The Union Health and Family Welfare Ministry had directed the National Board of Examinations in Medical Sciences (NBEMS) to reduce the cut-off percentile of the National Eligibility-cum-Entrance Test Super Speciality (NEET SS) 2021. As a result, the cut-off has gone down by 15 percentile.
The letter, written by the Health Ministry, has also directed the National Medical Commission (NMC) to organise a special mop-up round for enrolling students in approximately 930 vacant seats left after the mop-up counselling. The NEET-SS 2021 result was declared by NBE on February 4 this year.
The official notification is available for all to view at the website, natboard.edu.in. “In compliance with MoHFW letter dated 16/06/2022, the minimum qualifying criteria of NEET-SS 2021 has been reduced by 15th percentile,” reads the notice shared by the NBEMS.
This comes after the Federation of All India Medical Association (FAIMA) wrote to the Union Ministry of Health seeking reduction in the cut-off percentile for NEET SS 2021 counselling in the mop up round. The association had said that many doctors will not be able to meet the current cut off marks of 50th percentile and will not result in wasting a year of these doctors. It will also leave a large number of vacant seats.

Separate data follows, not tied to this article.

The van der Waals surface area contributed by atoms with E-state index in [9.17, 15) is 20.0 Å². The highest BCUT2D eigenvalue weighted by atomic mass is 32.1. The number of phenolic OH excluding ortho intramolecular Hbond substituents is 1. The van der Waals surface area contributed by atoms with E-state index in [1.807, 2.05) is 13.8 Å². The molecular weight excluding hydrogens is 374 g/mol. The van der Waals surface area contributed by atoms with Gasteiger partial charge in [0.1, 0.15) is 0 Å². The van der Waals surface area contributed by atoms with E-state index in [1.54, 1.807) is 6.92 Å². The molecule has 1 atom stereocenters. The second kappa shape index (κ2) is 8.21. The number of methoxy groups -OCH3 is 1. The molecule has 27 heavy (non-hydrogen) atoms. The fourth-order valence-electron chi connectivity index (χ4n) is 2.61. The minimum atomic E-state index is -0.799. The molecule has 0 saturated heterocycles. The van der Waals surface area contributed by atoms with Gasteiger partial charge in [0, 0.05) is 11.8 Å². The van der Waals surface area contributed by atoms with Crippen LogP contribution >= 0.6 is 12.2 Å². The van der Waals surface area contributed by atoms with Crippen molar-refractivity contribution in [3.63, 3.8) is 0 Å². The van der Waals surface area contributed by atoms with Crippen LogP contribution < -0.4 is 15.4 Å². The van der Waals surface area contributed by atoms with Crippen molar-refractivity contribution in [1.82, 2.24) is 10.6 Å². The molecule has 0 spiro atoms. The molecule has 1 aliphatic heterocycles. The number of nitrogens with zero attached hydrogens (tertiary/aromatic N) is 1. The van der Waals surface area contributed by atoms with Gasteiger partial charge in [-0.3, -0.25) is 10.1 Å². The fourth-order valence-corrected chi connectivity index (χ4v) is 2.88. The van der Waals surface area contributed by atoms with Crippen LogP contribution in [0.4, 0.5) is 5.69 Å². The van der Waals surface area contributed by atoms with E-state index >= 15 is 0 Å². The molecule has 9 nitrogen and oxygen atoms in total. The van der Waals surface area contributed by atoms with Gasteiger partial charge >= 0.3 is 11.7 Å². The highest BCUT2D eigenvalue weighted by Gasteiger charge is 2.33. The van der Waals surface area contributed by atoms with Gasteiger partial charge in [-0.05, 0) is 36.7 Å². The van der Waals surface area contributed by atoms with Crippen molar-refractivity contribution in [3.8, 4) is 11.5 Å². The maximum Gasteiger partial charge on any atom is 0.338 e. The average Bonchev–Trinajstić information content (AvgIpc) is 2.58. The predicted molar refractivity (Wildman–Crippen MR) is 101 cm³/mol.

In the meantime, NEET SS 2022 dates are going to be announced very soon. Earlier, the NBEMS had scheduled the NEET SS 2022 for June 18 and 19. It had later announced, ‘In continuation of NBEMS notice dated 01.11.2021 whereby the tentative schedule for conduct of NEET-SS 2022 was notified, all candidates desirous of appearing in NEET-SS 2022 are hereby informed that the dates for conduct NEET-SS 2022 are being revised. The new dates for the conduct of NEET-SS 2022 shall be notified in due course.’
Aspirants of the NEET-SS 2022 had been reluctant to accept the new examination pattern introduced this year. They filed a petition to the Supreme Court stating that the previous pattern has a 40 per cent mix of questions from all broad specialities and 60 per cent critical care, which allowed students to have a level playing ground. But with the new pattern candidates from broad specialities are forced to write a single paper featuring 100 per cent questions from general medicine.